Asked about filmic influences, Justin believes it’s ingrained into Naughty Dog’s people more than anything else.

“We’re inspired by lots of movies – we’re moviephiles more than anything. We want to bring something original to it – we can do something Hollywood can’t do because you can play, you can experience it, but we’re obviously very inspired by film – I’m a film student myself.”

The team is quick to point out that even the cutscenes have been improved; with cinema sequences in-game now aided by the fact Naughty Dog has more time to work on them.

Even Uncharted on Vita will have the same kind of quality, and Justin reveals that the actors will return for that game too.

“We’ve refined those systems and that technology,” Justin explains, showing off the 3D E3 trailer which is packed with cutscene animation. “But we have our own sound studio now, which we never had last game – the mocap studio - so we have more access. We can record when we want and need to.”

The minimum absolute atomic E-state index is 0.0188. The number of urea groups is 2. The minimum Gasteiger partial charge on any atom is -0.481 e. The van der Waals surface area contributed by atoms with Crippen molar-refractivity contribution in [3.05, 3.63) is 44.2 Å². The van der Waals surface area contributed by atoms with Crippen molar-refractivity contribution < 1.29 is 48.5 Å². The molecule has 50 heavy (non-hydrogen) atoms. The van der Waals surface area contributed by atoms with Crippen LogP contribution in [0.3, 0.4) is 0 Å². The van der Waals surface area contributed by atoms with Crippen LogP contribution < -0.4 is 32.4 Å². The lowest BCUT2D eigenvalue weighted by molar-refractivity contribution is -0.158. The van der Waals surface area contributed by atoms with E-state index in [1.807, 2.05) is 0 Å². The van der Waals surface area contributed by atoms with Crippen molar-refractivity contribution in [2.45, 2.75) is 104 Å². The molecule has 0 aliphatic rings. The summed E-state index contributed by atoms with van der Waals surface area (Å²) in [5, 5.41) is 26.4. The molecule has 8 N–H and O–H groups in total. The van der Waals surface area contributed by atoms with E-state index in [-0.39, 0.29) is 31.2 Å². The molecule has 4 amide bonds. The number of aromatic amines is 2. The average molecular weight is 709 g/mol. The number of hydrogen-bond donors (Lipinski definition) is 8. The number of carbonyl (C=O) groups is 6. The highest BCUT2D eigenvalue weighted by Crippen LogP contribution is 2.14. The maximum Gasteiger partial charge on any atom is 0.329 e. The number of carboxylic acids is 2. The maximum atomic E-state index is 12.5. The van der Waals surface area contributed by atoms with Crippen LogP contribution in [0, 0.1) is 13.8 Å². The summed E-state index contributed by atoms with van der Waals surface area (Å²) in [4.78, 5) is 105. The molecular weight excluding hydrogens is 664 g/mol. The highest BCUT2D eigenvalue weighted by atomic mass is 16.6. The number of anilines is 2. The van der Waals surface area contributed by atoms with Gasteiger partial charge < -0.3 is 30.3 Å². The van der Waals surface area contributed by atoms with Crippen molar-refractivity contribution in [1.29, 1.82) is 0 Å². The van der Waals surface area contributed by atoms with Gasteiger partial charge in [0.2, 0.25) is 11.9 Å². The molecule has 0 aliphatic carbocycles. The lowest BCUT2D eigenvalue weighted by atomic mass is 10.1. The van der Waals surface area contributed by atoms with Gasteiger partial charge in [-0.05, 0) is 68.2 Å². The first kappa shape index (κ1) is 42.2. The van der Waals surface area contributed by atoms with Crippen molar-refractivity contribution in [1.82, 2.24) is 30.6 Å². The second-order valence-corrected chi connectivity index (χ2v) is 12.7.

Even Uncharted on Vita will have the same kind of quality, and Justin reveals that the actors will return for that game too.

“They’re using all the same actors there, too – we’re not involved but of course we feel very strongly about the franchise and are really looking forward to playing it – it looks like a great game.”

Story will play a larger role in the co-operative mode that’ll ship with Uncharted 3.

“It’s a totally separate story, but they’re all interconnected this time,” Justin tells us as a last-minute aside. “You’ve got to play them all to get the complete story there – it’s a very cool, separate experience.”

With the impressive-looking demo over, there’s really only one thing left to ask Justin as the lead designer – what he thinks of all the games out there beginning to ape the Uncharted cinematic experience, and if he’s feeling more pressure because of that.

“Even without that we feel a lot of pressure,” he laughs with a shrug, “We put a lot of pressure on ourselves, more than I think the external forces do. But it’s flattering.”

“We won a lot of awards, we were very popular with the last game – it’s totally expected that people are going to try and do what we do. It’s hugely flattering – I hope those guys pull it off. We make these games because we want to play them – I want other people to make games like this.”

There’s a laugh and a pause again, but he adds a caveat: “Right now, I think we still do it better than everybody else.”

Based on Uncharted 3's E3 demo, it’s hard to argue.

Uncharted 3: Drake’s Deception ships for PS3 on November 11.

Read this next